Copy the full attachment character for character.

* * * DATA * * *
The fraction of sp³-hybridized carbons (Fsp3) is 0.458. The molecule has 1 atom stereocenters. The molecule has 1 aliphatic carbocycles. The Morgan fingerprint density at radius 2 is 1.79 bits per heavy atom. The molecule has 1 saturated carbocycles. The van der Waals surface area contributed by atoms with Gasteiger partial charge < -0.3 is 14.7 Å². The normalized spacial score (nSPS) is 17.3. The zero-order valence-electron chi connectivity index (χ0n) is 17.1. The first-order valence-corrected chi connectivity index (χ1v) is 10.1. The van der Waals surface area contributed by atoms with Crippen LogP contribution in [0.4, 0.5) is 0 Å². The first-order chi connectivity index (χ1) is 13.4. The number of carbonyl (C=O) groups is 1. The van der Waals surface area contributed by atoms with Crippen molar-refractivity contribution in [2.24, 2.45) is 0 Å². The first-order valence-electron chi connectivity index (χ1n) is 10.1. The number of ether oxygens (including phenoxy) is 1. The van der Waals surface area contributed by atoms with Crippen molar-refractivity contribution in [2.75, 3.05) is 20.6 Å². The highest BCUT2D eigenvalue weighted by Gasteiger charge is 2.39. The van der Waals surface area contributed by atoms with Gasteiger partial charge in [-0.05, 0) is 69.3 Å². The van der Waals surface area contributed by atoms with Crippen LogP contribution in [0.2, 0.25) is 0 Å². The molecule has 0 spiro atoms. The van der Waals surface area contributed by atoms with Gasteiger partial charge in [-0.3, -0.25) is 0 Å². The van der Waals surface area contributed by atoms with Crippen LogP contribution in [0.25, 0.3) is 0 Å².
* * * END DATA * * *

The fraction of sp³-hybridized carbons (Fsp3) is 0.458. The molecule has 1 atom stereocenters. The molecule has 1 aliphatic carbocycles. The Morgan fingerprint density at radius 2 is 1.79 bits per heavy atom. The molecule has 1 saturated carbocycles. The van der Waals surface area contributed by atoms with Gasteiger partial charge < -0.3 is 14.7 Å². The normalized spacial score (nSPS) is 17.3. The zero-order valence-electron chi connectivity index (χ0n) is 17.1. The first-order valence-corrected chi connectivity index (χ1v) is 10.1. The van der Waals surface area contributed by atoms with Crippen LogP contribution in [0.4, 0.5) is 0 Å². The first-order chi connectivity index (χ1) is 13.4. The number of carbonyl (C=O) groups is 1. The van der Waals surface area contributed by atoms with Crippen molar-refractivity contribution in [2.24, 2.45) is 0 Å². The first-order valence-electron chi connectivity index (χ1n) is 10.1. The number of ether oxygens (including phenoxy) is 1. The van der Waals surface area contributed by atoms with Crippen molar-refractivity contribution in [2.75, 3.05) is 20.6 Å². The highest BCUT2D eigenvalue weighted by Gasteiger charge is 2.39. The van der Waals surface area contributed by atoms with Gasteiger partial charge in [-0.05, 0) is 69.3 Å². The van der Waals surface area contributed by atoms with Crippen LogP contribution in [0.2, 0.25) is 0 Å². The molecule has 0 spiro atoms. The van der Waals surface area contributed by atoms with Gasteiger partial charge in [-0.3, -0.25) is 0 Å². The van der Waals surface area contributed by atoms with Crippen LogP contribution in [0.25, 0.3) is 0 Å².